The IICR (inverse instantaneous coalescence rate) as a summary of genomic diversity: insights into demographic inference and model choice.

TitleThe IICR (inverse instantaneous coalescence rate) as a summary of genomic diversity: insights into demographic inference and model choice.
Publication TypeJournal Article
Year of Publication2018
AuthorsChikhi, L, Rodríguez, W, Grusea, S, Santos, P, Boitard, S, Mazet, O
JournalHeredity (Edinb)
Volume120
Issue1
Pagination13-24
Date Published2018 Jan
ISSN1365-2540
Abstract

Several inferential methods using genomic data have been proposed to quantify and date population size changes in the history of species. At the same time an increasing number of studies have shown that population structure can generate spurious signals of population size change. Recently, Mazet et al. (2016) introduced, for a sample size of two, a time-dependent parameter, which they called the IICR (inverse instantaneous coalescence rate). The IICR is equivalent to a population size in panmictic models, but not necessarily in structured models. It is characterised by a temporal trajectory that suggests population size changes, as a function of the sampling scheme, even when the total population size was constant. Here, we extend the work of Mazet et al. (2016) by (i) showing how the IICR can be computed for any demographic model of interest, under the coalescent, (ii) applying this approach to models of population structure (1D and 2D stepping stone, split models, two- and three-island asymmetric gene flow, continent-island models), (iii) stressing the importance of the sampling strategy in generating different histories, (iv) arguing that IICR plots can be seen as summaries of genomic information that can thus be used for model choice or model exclusion (v) applying this approach to the question of admixture between humans and Neanderthals. Altogether these results are potentially important given that the widely used PSMC (pairwise sequentially Markovian coalescent) method of Li and Durbin (2011) estimates the IICR of the sample, not necessarily the history of the populations.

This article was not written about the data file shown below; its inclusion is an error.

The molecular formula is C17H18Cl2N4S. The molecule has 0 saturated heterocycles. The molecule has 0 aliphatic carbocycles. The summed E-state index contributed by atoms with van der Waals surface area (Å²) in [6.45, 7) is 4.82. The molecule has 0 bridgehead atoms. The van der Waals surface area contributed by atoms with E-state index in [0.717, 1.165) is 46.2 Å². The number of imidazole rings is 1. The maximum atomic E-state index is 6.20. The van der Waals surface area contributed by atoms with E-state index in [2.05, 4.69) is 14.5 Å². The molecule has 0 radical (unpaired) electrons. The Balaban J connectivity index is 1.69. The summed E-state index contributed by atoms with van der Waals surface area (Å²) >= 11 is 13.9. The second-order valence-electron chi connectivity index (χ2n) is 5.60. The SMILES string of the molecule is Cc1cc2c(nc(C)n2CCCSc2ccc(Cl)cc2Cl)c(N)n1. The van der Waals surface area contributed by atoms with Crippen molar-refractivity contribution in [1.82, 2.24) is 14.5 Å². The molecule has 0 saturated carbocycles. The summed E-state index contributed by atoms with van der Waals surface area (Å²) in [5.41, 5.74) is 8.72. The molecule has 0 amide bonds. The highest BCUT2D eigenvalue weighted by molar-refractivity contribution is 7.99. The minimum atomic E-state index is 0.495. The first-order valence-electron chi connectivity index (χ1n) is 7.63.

DOI10.1038/s41437-017-0005-6
Alternate JournalHeredity (Edinb)
PubMed ID29234166